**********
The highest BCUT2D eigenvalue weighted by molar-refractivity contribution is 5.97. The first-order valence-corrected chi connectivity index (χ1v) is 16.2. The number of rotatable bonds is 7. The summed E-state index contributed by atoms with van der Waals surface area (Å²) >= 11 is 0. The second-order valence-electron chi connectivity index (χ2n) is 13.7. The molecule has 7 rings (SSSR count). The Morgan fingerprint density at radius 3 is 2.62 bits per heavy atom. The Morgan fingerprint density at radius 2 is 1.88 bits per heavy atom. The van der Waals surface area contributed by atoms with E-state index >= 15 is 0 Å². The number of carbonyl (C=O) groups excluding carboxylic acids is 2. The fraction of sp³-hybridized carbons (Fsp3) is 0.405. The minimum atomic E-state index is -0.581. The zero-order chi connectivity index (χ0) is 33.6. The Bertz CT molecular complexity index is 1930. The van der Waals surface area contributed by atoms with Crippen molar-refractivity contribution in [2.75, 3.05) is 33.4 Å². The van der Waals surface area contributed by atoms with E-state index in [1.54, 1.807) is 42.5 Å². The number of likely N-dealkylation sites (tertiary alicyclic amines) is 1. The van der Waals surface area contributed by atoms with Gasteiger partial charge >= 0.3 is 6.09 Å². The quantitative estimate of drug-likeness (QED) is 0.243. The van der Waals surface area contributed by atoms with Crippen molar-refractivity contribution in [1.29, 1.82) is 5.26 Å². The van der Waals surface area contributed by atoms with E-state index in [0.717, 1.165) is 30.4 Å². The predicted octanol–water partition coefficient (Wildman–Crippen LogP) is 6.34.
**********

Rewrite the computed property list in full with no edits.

The highest BCUT2D eigenvalue weighted by molar-refractivity contribution is 5.97. The first-order valence-corrected chi connectivity index (χ1v) is 16.2. The number of rotatable bonds is 7. The summed E-state index contributed by atoms with van der Waals surface area (Å²) >= 11 is 0. The second-order valence-electron chi connectivity index (χ2n) is 13.7. The molecule has 7 rings (SSSR count). The Morgan fingerprint density at radius 3 is 2.62 bits per heavy atom. The Morgan fingerprint density at radius 2 is 1.88 bits per heavy atom. The van der Waals surface area contributed by atoms with E-state index >= 15 is 0 Å². The number of carbonyl (C=O) groups excluding carboxylic acids is 2. The fraction of sp³-hybridized carbons (Fsp3) is 0.405. The minimum atomic E-state index is -0.581. The zero-order chi connectivity index (χ0) is 33.6. The Bertz CT molecular complexity index is 1930. The van der Waals surface area contributed by atoms with Crippen molar-refractivity contribution in [2.75, 3.05) is 33.4 Å². The van der Waals surface area contributed by atoms with E-state index in [1.54, 1.807) is 42.5 Å². The number of likely N-dealkylation sites (tertiary alicyclic amines) is 1. The van der Waals surface area contributed by atoms with Gasteiger partial charge >= 0.3 is 6.09 Å². The quantitative estimate of drug-likeness (QED) is 0.243. The van der Waals surface area contributed by atoms with Crippen molar-refractivity contribution in [1.29, 1.82) is 5.26 Å². The van der Waals surface area contributed by atoms with E-state index in [0.717, 1.165) is 30.4 Å². The predicted octanol–water partition coefficient (Wildman–Crippen LogP) is 6.34.